Gov’t Must Address SMEs’ Concerns

Doreen Namuyanja

The Latest World Bank report on “Ease of Doing Business in Uganda 2015” has ranked Uganda 150th out of 185 countries, visit web an improvement by 2 places compared to the 2014 ranking.

This marginal improvement is attributed to aggregate efforts of the government to ease trade across borders, resolving insolvency, access to credit and extension of electricity to many parts of the country especially the rural areas.

However, the same report also indicates retrogression in some of the benchmark indicators and this, cumulatively, continues to scale up the cost of doing business in Uganda.

For example, on starting business indicator, Uganda’s ranking increased from 162nd (2014) to 166th (2015), getting electricity 181st (2014) to 184th (2015), registering property 120th (2014) to 125th (2015).

This improvement means that Uganda needs to intensify efforts at creating robust and favorable environment – especially for small and medium enterprises as a panacea for millions of rewarding jobs in Uganda.

Recently, a paper published by Agency for Transformation  and Uganda Small Scale Industries Association shows that the World Bank index is not centered on small businesses- this must be rectified by Uganda launching its own SME’s doing business perception index.

Yet, according to the Bank of Uganda Sector Report (2009), Small and Medium enterprises (SMEs) contribute significantly to economic development through job creation, widening of the tax base, innovation, and the competitive disciplining of markets.

This justifies why developed, developing and emerging economies like Uganda have continued to recognize SMEs as a major economic entity, and SME performance as an opportunity for accelerating the country’s economic growth.

Most Ugandans either own or manage SMEs either as formal or informal enterprises. Yet Uganda has one of the highest business mortality rates because of the high costs and other attendant rigors of starting and later on operating an enterprise to a break-even point.

Whereas both Government and non-state agencies continue to explore ways of engagement to support SMEs through efforts like microfinance access, business formalization and advocacy, SMEs that form the bulk of trade continue to suffer the shocks of high costs because they are not insulated by the advantages of economies of scale that are enjoyed by the large scale industries.

For example Agency for Transformation (AfT), a Kampala based Think and Do Tank with support from USAID-GAPP-RTI is currently engaged in dialogues with SMEs owners in the districts of Mityana and Mubende. The dialogues are aimed at strengthening the oversight role of the local  governments to improve integrity and reduce the cost of doing business.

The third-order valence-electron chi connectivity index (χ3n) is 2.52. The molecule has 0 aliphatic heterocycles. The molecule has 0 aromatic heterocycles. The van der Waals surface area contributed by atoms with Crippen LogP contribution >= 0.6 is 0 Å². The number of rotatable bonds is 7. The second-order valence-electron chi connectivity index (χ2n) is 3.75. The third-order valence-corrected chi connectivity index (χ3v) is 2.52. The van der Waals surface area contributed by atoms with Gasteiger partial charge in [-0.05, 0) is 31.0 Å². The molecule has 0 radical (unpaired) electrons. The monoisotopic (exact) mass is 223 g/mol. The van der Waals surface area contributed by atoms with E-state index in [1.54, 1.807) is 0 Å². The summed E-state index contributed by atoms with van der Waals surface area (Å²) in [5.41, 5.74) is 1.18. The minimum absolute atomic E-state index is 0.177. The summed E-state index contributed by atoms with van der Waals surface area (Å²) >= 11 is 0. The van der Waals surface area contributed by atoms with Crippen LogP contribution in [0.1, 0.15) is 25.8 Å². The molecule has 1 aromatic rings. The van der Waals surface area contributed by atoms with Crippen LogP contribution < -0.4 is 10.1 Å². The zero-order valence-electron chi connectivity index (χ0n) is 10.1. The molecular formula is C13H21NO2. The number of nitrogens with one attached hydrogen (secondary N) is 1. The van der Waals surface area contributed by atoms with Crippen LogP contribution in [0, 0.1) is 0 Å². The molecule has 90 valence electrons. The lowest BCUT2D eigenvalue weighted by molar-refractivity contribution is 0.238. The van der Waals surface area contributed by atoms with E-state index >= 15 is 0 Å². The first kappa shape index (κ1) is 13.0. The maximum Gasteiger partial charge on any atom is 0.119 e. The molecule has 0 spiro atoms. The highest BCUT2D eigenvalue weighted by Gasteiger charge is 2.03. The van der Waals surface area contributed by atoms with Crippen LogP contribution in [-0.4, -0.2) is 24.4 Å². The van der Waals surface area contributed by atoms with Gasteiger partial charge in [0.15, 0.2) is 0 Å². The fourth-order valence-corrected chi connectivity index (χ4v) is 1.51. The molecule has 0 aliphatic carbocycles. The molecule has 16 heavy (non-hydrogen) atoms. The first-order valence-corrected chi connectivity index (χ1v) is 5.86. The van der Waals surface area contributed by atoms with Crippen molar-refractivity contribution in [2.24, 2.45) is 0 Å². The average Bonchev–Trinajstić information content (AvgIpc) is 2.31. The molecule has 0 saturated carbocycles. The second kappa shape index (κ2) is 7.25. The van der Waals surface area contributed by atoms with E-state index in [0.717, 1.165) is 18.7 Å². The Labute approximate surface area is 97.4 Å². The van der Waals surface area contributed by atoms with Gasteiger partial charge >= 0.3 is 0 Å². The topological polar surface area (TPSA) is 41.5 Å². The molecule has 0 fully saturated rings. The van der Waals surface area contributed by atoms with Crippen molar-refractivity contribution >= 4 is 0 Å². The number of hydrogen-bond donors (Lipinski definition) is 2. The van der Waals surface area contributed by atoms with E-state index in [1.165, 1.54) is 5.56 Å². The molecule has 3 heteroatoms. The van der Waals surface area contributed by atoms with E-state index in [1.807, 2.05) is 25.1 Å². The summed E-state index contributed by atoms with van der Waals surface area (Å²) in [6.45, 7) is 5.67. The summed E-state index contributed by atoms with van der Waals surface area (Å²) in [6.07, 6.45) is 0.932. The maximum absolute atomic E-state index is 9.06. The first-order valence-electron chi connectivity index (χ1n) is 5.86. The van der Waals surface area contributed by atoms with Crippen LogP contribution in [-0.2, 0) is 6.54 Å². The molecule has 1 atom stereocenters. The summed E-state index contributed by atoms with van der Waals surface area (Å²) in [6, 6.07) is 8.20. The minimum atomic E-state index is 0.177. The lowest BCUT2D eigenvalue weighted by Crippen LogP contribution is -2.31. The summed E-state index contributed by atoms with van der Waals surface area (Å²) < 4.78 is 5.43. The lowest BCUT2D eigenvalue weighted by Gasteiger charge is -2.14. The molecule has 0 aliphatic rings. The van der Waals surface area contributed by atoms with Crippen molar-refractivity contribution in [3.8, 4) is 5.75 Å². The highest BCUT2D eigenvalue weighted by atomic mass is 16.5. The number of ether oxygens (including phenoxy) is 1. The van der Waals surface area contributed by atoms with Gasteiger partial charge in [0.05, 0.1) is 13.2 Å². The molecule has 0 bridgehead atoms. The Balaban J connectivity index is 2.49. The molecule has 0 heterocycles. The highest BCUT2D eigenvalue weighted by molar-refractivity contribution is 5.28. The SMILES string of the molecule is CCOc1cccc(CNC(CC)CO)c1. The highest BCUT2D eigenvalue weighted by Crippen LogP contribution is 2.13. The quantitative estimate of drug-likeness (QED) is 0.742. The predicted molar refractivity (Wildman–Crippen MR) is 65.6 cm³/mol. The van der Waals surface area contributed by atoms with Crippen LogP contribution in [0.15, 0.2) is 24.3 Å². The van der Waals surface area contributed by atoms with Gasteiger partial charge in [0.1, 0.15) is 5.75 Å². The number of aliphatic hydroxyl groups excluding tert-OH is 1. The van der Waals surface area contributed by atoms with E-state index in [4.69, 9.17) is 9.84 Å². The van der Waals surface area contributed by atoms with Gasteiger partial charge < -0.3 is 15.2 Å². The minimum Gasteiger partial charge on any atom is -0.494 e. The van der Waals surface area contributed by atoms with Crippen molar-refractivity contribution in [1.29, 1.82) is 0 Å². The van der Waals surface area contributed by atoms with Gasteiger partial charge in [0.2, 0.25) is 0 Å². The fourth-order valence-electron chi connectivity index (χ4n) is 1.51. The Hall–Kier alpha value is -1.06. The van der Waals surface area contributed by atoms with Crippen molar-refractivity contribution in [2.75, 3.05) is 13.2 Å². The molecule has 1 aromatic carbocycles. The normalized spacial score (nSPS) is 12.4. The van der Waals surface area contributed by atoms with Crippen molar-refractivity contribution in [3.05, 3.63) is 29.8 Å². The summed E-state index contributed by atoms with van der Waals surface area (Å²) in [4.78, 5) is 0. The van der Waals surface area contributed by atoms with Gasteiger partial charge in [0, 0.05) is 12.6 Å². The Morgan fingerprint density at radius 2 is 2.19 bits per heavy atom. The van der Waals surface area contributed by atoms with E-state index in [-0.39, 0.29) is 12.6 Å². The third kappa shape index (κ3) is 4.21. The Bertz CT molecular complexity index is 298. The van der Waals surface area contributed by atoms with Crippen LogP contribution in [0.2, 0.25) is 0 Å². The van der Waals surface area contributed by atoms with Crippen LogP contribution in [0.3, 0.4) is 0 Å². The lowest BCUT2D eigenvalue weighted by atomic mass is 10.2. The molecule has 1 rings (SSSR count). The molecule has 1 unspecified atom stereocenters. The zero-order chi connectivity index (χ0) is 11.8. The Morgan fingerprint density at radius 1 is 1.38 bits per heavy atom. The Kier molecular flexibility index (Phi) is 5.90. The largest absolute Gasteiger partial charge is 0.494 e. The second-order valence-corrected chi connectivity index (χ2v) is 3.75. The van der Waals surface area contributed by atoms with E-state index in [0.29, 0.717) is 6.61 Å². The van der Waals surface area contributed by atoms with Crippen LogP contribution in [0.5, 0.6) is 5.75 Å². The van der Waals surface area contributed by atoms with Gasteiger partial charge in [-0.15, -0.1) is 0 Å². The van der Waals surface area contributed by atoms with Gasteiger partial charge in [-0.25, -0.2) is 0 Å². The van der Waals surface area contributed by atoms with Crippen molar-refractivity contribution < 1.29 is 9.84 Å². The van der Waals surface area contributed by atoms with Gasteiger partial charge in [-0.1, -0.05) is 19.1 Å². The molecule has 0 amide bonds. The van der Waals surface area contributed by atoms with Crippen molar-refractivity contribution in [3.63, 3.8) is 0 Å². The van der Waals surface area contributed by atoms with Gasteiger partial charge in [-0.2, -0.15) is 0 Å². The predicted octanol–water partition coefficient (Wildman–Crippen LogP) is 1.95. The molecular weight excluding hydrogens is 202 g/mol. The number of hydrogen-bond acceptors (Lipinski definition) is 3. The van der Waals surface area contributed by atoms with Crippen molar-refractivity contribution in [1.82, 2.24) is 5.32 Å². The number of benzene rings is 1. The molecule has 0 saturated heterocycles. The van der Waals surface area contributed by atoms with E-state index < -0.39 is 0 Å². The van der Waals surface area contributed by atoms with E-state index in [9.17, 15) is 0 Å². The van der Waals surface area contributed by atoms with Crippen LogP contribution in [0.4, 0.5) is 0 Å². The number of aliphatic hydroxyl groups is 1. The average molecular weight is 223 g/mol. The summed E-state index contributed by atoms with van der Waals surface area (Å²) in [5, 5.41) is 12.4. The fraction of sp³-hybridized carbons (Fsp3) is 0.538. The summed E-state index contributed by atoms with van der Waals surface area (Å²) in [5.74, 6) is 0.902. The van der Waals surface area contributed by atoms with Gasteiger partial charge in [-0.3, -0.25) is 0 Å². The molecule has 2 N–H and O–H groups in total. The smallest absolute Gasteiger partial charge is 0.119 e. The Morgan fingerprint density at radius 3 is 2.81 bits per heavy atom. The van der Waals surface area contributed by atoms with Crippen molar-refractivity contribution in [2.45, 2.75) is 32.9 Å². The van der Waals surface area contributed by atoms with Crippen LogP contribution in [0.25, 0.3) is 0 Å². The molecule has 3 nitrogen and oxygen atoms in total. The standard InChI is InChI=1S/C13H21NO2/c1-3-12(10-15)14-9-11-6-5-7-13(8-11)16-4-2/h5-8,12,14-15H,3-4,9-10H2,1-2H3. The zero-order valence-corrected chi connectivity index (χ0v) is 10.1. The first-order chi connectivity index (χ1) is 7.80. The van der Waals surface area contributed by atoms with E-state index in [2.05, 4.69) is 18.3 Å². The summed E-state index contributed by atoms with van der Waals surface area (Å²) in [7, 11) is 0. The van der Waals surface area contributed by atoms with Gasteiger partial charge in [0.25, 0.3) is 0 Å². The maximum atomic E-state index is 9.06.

However, thus far, these dialogues show that it is becoming increasingly difficult to start and maintain a business especially in the rural areas. The local entrepreneurs described the escalating costs of doing business and the repulsive local government bureaucracy as one of the main issues affecting their businesses.

Government agencies that offer key services to these enterprises like the Uganda Registration Services Bureau (URBS) should decentralize their services to make them accessible especially to rural based SMEs. This would for example greatly reduce both the direct and indirect costs related with registration of businesses in rural areas.

More so, this can also promote the formalization of many SMEs that operate informally and this in turn benefits the economy through the widening of the tax base among others. Otherwise it makes no economic sense for a struggling entrepreneur in Mubende district to spend on transport and accommodation and travel all the way to Kampala for an otherwise simple exercise of registration and formalization of his business. This not only erodes the profit margins of such a business but it also impedes business growth.

There is also the problem of high tariffs on water and energy. The high cost of energy in Uganda diminishes competitiveness of our products and services. Thus, our local market gives way to cheap products from China, India and South Africa where the same goods and services are produced more cheaply because of lower tariffs on water and energy.

The entrepreneurs need to be supported with cheaper alternative sources of energy like bio-mas, solar energy and others especially for the cottage industries which do not require high electricity consumption. SMEs make up 90% of the entire private sector, so any efforts directed towards supporting this sector of the economy has both backward and forward benefits to the overall economy.

By Doreen Namuyanja, Program officer, Agency for Transformation,


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